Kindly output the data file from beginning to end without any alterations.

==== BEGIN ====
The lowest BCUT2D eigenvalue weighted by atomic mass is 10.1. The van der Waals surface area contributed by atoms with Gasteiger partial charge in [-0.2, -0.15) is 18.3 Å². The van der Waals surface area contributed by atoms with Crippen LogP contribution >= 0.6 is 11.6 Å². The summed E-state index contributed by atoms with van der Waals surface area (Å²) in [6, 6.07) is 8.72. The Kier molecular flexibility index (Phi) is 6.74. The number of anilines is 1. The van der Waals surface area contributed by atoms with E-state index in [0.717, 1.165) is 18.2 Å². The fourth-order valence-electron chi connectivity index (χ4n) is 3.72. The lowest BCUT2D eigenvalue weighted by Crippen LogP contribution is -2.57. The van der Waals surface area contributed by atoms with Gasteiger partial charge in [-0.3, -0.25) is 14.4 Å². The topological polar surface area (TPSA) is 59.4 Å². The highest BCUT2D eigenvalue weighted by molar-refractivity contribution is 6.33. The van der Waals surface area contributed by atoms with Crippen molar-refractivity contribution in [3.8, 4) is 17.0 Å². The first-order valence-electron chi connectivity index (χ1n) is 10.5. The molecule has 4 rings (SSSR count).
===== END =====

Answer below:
The lowest BCUT2D eigenvalue weighted by atomic mass is 10.1. The van der Waals surface area contributed by atoms with Gasteiger partial charge in [-0.2, -0.15) is 18.3 Å². The van der Waals surface area contributed by atoms with Crippen LogP contribution >= 0.6 is 11.6 Å². The summed E-state index contributed by atoms with van der Waals surface area (Å²) in [6, 6.07) is 8.72. The Kier molecular flexibility index (Phi) is 6.74. The number of anilines is 1. The van der Waals surface area contributed by atoms with E-state index in [0.717, 1.165) is 18.2 Å². The fourth-order valence-electron chi connectivity index (χ4n) is 3.72. The lowest BCUT2D eigenvalue weighted by Crippen LogP contribution is -2.57. The van der Waals surface area contributed by atoms with Gasteiger partial charge in [-0.3, -0.25) is 14.4 Å². The topological polar surface area (TPSA) is 59.4 Å². The highest BCUT2D eigenvalue weighted by molar-refractivity contribution is 6.33. The van der Waals surface area contributed by atoms with Crippen molar-refractivity contribution in [3.8, 4) is 17.0 Å². The first-order valence-electron chi connectivity index (χ1n) is 10.5. The molecule has 4 rings (SSSR count).